In 50-75 per cent of women with repeated miscarriages, no cause can be found for the pregnancy loss.

Risk factors for recurrent miscarriage

Various factors increase the risk of miscarriage, including:

  • Age. Women older than age 35 have a higher risk of miscarriage than younger women. At age 35, you have about a 20 per cent risk. At age 40, the risk is about 40  per cent and at age 45, it's about 80 per cent.
  • Previous miscarriages. Women who have had two or more consecutive miscarriages are at higher risk of miscarriage.
  • Chronic conditions. Women who have a chronic condition, such as uncontrolled diabetes, have a higher risk of miscarriage.
  • Uterine or cervical problems. Certain uterine abnormalities or weak cervical tissues (incompetent cervix) might increase the risk of miscarriage.
  • Smoking, alcohol and illicit drugs. Women who smoke during pregnancy have a greater risk of miscarriage than do nonsmokers. Heavy alcohol use and illicit drug use also increase the risk of miscarriage.
  • Weight. Being underweight or being overweight has been linked with an increased risk of miscarriage.
  • Invasive prenatal tests. Some invasive prenatal genetic tests, such as chorionic villus sampling and amniocentesis, carry a slight risk of miscarriage.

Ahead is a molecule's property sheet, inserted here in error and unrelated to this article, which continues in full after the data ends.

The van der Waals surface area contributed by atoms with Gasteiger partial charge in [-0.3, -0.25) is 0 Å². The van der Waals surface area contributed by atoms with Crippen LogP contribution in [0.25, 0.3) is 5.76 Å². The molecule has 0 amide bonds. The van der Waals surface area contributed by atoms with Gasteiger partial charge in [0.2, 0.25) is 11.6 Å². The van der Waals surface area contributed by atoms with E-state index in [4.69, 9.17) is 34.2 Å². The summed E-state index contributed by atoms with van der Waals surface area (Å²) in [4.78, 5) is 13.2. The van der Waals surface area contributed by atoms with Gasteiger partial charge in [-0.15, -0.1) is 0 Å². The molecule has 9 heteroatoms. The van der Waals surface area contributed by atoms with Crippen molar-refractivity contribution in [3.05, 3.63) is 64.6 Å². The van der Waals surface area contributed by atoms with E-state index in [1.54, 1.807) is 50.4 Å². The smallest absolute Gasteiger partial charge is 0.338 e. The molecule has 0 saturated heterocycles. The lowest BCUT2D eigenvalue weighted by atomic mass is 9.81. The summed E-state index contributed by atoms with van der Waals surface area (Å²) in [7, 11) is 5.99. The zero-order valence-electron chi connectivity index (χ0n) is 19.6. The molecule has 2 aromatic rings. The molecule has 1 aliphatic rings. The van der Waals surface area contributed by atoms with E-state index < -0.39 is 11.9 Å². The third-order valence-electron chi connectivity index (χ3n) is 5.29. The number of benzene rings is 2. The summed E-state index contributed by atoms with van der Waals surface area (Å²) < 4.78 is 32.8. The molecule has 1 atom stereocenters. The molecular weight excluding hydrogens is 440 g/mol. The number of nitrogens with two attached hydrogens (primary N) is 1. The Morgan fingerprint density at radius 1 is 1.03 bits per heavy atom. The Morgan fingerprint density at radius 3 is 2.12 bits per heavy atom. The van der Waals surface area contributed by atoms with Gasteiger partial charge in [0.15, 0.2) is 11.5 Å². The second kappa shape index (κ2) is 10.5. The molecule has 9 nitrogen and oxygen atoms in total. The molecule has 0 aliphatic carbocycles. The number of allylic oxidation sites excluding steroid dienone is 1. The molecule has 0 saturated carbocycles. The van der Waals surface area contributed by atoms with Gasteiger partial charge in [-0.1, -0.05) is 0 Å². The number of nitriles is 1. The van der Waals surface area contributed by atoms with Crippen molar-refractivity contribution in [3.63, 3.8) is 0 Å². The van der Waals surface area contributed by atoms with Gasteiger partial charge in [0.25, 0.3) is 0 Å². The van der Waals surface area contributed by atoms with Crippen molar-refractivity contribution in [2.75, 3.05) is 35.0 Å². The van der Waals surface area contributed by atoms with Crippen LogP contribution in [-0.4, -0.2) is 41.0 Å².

To determine the possible cause of multiple miscarriages, the  doctor will assess the patient's medical history and previous pregnancies. A complete physical exam, which includes a thorough pelvic exam, must be done. 

In cases where tissue is passed during the miscarriage, the woman may be encouraged to preserve and send it immediately to the doctor for laboratory tests.

If a genetic abnormality is suspected to be the cause of miscarriage, DNA tests, Karyotype testing and/or Carrier Screening for rare genetic diseases may be suggested.

Genetic counselling is recommended for couples in case of chromosomal errors. In cases of chromosomal abnormalities, IVF may be recommended, especially when age and time are a concern. In IVF, an unaffected embryo is selected for implantation.

If uterine abnormalities or cervical weakness is suspected, an ultrasound or MRI is usually done.

Surgery may be recommended to correct abnormalities and for removing fibroids, polyps and scar tissue that endangers pregnancy outcome. 

Cervical weakness or incompetence is usually addressed by a cerclage, in which the cervix is sewn closed during pregnancy. 

Blood tests may be conducted to detect hormonal imbalances and autoimmune illnesses.

Medicines are prescribed for patients with autoimmune or hormonal conditions.

Lupus and antiphospholipid syndrome, which cause blood clots, can be treated with blood-thinning prescriptions like aspirin.

Hormonal imbalances are remedied with progesterone supplements or dopamine activators.